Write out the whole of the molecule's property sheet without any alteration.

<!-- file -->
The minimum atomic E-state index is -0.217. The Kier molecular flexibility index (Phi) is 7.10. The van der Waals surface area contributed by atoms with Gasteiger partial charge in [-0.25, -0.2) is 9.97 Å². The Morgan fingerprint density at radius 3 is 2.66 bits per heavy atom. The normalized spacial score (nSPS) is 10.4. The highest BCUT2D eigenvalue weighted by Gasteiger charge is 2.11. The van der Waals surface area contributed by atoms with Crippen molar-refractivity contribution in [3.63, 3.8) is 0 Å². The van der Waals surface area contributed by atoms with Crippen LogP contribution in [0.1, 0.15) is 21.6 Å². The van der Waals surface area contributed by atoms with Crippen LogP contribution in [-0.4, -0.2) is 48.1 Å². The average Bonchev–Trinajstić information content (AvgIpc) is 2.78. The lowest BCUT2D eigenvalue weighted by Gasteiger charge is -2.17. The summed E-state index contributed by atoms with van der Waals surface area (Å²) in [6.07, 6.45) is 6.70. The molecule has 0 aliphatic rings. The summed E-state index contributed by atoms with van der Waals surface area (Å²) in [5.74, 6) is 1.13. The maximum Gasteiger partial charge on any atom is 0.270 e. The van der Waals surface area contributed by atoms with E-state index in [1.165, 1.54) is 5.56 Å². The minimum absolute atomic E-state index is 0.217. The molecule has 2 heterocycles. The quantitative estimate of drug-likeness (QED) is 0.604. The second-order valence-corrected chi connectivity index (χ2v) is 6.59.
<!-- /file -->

The minimum atomic E-state index is -0.217. The Kier molecular flexibility index (Phi) is 7.10. The van der Waals surface area contributed by atoms with Gasteiger partial charge in [-0.25, -0.2) is 9.97 Å². The Morgan fingerprint density at radius 3 is 2.66 bits per heavy atom. The normalized spacial score (nSPS) is 10.4. The highest BCUT2D eigenvalue weighted by Gasteiger charge is 2.11. The van der Waals surface area contributed by atoms with Crippen molar-refractivity contribution in [3.63, 3.8) is 0 Å². The van der Waals surface area contributed by atoms with Crippen LogP contribution in [0.1, 0.15) is 21.6 Å². The van der Waals surface area contributed by atoms with Crippen LogP contribution in [-0.4, -0.2) is 48.1 Å². The average Bonchev–Trinajstić information content (AvgIpc) is 2.78. The lowest BCUT2D eigenvalue weighted by Gasteiger charge is -2.17. The summed E-state index contributed by atoms with van der Waals surface area (Å²) in [6.07, 6.45) is 6.70. The molecule has 0 aliphatic rings. The summed E-state index contributed by atoms with van der Waals surface area (Å²) in [5.74, 6) is 1.13. The maximum Gasteiger partial charge on any atom is 0.270 e. The van der Waals surface area contributed by atoms with E-state index in [1.165, 1.54) is 5.56 Å². The minimum absolute atomic E-state index is 0.217. The molecule has 2 heterocycles. The quantitative estimate of drug-likeness (QED) is 0.604. The second-order valence-corrected chi connectivity index (χ2v) is 6.59.